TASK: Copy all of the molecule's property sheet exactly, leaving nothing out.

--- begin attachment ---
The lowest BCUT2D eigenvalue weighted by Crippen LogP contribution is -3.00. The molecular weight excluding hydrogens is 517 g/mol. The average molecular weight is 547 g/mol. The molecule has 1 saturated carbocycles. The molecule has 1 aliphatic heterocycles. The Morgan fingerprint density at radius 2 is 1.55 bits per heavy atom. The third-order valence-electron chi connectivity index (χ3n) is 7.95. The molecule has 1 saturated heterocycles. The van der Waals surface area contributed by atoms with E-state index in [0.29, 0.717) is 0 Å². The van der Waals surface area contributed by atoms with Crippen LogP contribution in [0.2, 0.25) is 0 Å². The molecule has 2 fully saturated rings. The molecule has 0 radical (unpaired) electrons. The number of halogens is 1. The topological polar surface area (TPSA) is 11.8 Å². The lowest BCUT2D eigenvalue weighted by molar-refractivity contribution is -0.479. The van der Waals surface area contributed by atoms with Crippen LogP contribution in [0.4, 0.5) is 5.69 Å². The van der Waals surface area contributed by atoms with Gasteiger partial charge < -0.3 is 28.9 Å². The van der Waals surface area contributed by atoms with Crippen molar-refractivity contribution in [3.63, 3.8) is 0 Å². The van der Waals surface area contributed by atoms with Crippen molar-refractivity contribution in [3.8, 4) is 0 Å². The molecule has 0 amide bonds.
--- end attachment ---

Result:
The lowest BCUT2D eigenvalue weighted by Crippen LogP contribution is -3.00. The molecular weight excluding hydrogens is 517 g/mol. The average molecular weight is 547 g/mol. The molecule has 1 saturated carbocycles. The molecule has 1 aliphatic heterocycles. The Morgan fingerprint density at radius 2 is 1.55 bits per heavy atom. The third-order valence-electron chi connectivity index (χ3n) is 7.95. The molecule has 1 saturated heterocycles. The van der Waals surface area contributed by atoms with E-state index in [0.29, 0.717) is 0 Å². The van der Waals surface area contributed by atoms with Crippen LogP contribution in [0.2, 0.25) is 0 Å². The molecule has 2 fully saturated rings. The molecule has 0 radical (unpaired) electrons. The number of halogens is 1. The topological polar surface area (TPSA) is 11.8 Å². The lowest BCUT2D eigenvalue weighted by molar-refractivity contribution is -0.479. The van der Waals surface area contributed by atoms with Crippen LogP contribution in [0.4, 0.5) is 5.69 Å². The van der Waals surface area contributed by atoms with Gasteiger partial charge < -0.3 is 28.9 Å². The van der Waals surface area contributed by atoms with Crippen molar-refractivity contribution in [3.63, 3.8) is 0 Å². The van der Waals surface area contributed by atoms with Crippen molar-refractivity contribution in [3.8, 4) is 0 Å². The molecule has 0 amide bonds.